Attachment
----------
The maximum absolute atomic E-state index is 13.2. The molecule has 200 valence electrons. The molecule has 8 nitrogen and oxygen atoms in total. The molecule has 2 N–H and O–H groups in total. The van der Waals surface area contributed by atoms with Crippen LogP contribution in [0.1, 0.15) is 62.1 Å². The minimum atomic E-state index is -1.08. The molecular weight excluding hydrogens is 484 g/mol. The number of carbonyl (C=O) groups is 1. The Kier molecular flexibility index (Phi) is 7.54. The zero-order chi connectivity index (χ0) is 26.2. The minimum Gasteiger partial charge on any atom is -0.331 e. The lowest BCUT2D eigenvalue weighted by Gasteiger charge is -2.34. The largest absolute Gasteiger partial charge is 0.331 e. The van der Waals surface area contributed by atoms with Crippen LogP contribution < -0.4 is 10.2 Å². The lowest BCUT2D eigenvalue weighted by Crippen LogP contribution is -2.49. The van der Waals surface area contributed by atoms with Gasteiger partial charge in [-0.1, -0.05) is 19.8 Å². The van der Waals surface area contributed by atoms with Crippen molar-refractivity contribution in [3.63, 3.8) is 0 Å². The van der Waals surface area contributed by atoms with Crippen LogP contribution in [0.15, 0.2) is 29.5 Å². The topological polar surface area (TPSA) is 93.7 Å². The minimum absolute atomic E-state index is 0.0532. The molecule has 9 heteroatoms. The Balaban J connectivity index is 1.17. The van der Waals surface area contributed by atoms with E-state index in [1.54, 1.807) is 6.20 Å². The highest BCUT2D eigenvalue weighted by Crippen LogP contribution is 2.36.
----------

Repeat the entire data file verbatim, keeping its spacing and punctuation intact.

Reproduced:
The maximum absolute atomic E-state index is 13.2. The molecule has 200 valence electrons. The molecule has 8 nitrogen and oxygen atoms in total. The molecule has 2 N–H and O–H groups in total. The van der Waals surface area contributed by atoms with Crippen LogP contribution in [0.1, 0.15) is 62.1 Å². The minimum atomic E-state index is -1.08. The molecular weight excluding hydrogens is 484 g/mol. The number of carbonyl (C=O) groups is 1. The Kier molecular flexibility index (Phi) is 7.54. The zero-order chi connectivity index (χ0) is 26.2. The minimum Gasteiger partial charge on any atom is -0.331 e. The lowest BCUT2D eigenvalue weighted by Gasteiger charge is -2.34. The largest absolute Gasteiger partial charge is 0.331 e. The van der Waals surface area contributed by atoms with Crippen LogP contribution < -0.4 is 10.2 Å². The lowest BCUT2D eigenvalue weighted by Crippen LogP contribution is -2.49. The van der Waals surface area contributed by atoms with Gasteiger partial charge in [-0.1, -0.05) is 19.8 Å². The van der Waals surface area contributed by atoms with Crippen molar-refractivity contribution in [3.63, 3.8) is 0 Å². The van der Waals surface area contributed by atoms with Crippen LogP contribution in [0.15, 0.2) is 29.5 Å². The topological polar surface area (TPSA) is 93.7 Å². The minimum absolute atomic E-state index is 0.0532. The molecule has 9 heteroatoms. The Balaban J connectivity index is 1.17. The van der Waals surface area contributed by atoms with E-state index in [1.54, 1.807) is 6.20 Å². The highest BCUT2D eigenvalue weighted by Crippen LogP contribution is 2.36.